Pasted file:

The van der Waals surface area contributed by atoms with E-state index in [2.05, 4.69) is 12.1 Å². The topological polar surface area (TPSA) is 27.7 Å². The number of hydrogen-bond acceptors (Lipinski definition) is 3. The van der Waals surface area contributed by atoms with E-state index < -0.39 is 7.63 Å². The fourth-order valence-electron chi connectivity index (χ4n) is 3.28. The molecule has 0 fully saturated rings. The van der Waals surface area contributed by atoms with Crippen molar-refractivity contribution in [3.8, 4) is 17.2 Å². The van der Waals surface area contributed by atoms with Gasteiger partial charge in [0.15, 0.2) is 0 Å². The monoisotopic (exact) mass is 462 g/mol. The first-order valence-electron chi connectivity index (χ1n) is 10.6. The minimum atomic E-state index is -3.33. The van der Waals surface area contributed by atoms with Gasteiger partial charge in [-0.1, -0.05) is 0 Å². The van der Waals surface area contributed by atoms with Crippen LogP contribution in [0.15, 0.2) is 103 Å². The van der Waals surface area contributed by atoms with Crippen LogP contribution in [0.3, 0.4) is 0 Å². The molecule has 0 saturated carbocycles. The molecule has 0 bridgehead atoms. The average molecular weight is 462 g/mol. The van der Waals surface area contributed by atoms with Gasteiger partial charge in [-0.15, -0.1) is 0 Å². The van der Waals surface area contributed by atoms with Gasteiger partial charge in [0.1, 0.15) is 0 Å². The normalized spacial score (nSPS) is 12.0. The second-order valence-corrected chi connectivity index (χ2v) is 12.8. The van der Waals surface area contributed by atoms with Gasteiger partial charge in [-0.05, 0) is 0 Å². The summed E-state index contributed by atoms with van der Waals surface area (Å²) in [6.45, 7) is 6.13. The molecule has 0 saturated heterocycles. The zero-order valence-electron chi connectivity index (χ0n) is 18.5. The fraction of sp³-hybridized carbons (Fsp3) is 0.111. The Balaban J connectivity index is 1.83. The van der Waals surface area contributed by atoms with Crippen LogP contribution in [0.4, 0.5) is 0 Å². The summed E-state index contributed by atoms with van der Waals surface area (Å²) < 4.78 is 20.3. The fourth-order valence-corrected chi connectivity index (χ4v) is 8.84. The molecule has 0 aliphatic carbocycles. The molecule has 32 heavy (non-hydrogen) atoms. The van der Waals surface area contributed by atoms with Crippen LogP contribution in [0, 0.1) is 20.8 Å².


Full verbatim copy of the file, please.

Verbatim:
The van der Waals surface area contributed by atoms with E-state index in [2.05, 4.69) is 12.1 Å². The topological polar surface area (TPSA) is 27.7 Å². The number of hydrogen-bond acceptors (Lipinski definition) is 3. The van der Waals surface area contributed by atoms with E-state index < -0.39 is 7.63 Å². The fourth-order valence-electron chi connectivity index (χ4n) is 3.28. The molecule has 0 fully saturated rings. The van der Waals surface area contributed by atoms with Crippen molar-refractivity contribution in [3.8, 4) is 17.2 Å². The van der Waals surface area contributed by atoms with Gasteiger partial charge in [0.15, 0.2) is 0 Å². The monoisotopic (exact) mass is 462 g/mol. The first-order valence-electron chi connectivity index (χ1n) is 10.6. The minimum atomic E-state index is -3.33. The van der Waals surface area contributed by atoms with Gasteiger partial charge in [-0.1, -0.05) is 0 Å². The van der Waals surface area contributed by atoms with Crippen LogP contribution in [0.15, 0.2) is 103 Å². The van der Waals surface area contributed by atoms with Crippen LogP contribution in [0.3, 0.4) is 0 Å². The molecule has 0 saturated carbocycles. The molecule has 0 bridgehead atoms. The average molecular weight is 462 g/mol. The van der Waals surface area contributed by atoms with Gasteiger partial charge in [-0.15, -0.1) is 0 Å². The van der Waals surface area contributed by atoms with Gasteiger partial charge in [0.1, 0.15) is 0 Å². The normalized spacial score (nSPS) is 12.0. The second-order valence-corrected chi connectivity index (χ2v) is 12.8. The van der Waals surface area contributed by atoms with Gasteiger partial charge in [-0.05, 0) is 0 Å². The summed E-state index contributed by atoms with van der Waals surface area (Å²) in [6.45, 7) is 6.13. The molecule has 0 saturated heterocycles. The zero-order valence-electron chi connectivity index (χ0n) is 18.5. The fraction of sp³-hybridized carbons (Fsp3) is 0.111. The Balaban J connectivity index is 1.83. The van der Waals surface area contributed by atoms with Crippen LogP contribution in [0.4, 0.5) is 0 Å². The summed E-state index contributed by atoms with van der Waals surface area (Å²) < 4.78 is 20.3. The fourth-order valence-corrected chi connectivity index (χ4v) is 8.84. The molecule has 0 aliphatic carbocycles. The molecule has 32 heavy (non-hydrogen) atoms. The van der Waals surface area contributed by atoms with Crippen LogP contribution in [0, 0.1) is 20.8 Å².